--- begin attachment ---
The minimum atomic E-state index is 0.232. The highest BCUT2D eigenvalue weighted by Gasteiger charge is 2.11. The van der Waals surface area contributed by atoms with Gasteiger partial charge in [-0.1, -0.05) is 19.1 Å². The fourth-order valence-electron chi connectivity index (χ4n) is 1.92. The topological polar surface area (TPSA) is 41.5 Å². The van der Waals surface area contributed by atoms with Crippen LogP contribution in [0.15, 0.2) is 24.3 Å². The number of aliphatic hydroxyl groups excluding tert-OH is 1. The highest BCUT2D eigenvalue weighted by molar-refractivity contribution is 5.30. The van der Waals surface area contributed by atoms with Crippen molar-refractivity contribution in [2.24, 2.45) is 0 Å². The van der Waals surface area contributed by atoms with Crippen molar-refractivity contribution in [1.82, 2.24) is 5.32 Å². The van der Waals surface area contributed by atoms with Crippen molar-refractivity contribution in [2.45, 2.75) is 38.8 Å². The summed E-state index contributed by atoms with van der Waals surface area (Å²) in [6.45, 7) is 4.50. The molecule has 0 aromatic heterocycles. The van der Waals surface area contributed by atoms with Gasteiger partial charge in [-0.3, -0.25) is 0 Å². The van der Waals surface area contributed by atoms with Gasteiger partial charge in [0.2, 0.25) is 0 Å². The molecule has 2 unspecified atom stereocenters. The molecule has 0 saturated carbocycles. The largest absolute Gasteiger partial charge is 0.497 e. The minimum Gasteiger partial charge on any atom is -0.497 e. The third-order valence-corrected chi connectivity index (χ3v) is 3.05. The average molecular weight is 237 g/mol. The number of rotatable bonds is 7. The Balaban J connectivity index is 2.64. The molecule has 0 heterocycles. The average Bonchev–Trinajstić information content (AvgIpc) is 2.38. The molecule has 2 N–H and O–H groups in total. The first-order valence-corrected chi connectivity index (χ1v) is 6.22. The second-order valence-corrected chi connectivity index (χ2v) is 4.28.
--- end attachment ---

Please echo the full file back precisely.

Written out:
The minimum atomic E-state index is 0.232. The highest BCUT2D eigenvalue weighted by Gasteiger charge is 2.11. The van der Waals surface area contributed by atoms with Gasteiger partial charge in [-0.1, -0.05) is 19.1 Å². The fourth-order valence-electron chi connectivity index (χ4n) is 1.92. The topological polar surface area (TPSA) is 41.5 Å². The van der Waals surface area contributed by atoms with Crippen LogP contribution in [0.15, 0.2) is 24.3 Å². The number of aliphatic hydroxyl groups excluding tert-OH is 1. The highest BCUT2D eigenvalue weighted by molar-refractivity contribution is 5.30. The van der Waals surface area contributed by atoms with Crippen molar-refractivity contribution in [2.24, 2.45) is 0 Å². The van der Waals surface area contributed by atoms with Crippen molar-refractivity contribution in [1.82, 2.24) is 5.32 Å². The van der Waals surface area contributed by atoms with Crippen molar-refractivity contribution in [2.45, 2.75) is 38.8 Å². The summed E-state index contributed by atoms with van der Waals surface area (Å²) in [6.45, 7) is 4.50. The molecule has 0 aromatic heterocycles. The van der Waals surface area contributed by atoms with Gasteiger partial charge in [-0.3, -0.25) is 0 Å². The van der Waals surface area contributed by atoms with Gasteiger partial charge in [0.2, 0.25) is 0 Å². The molecule has 2 unspecified atom stereocenters. The molecule has 0 saturated carbocycles. The largest absolute Gasteiger partial charge is 0.497 e. The minimum Gasteiger partial charge on any atom is -0.497 e. The third-order valence-corrected chi connectivity index (χ3v) is 3.05. The average molecular weight is 237 g/mol. The number of rotatable bonds is 7. The Balaban J connectivity index is 2.64. The molecule has 0 heterocycles. The average Bonchev–Trinajstić information content (AvgIpc) is 2.38. The molecule has 2 N–H and O–H groups in total. The first-order valence-corrected chi connectivity index (χ1v) is 6.22. The second-order valence-corrected chi connectivity index (χ2v) is 4.28.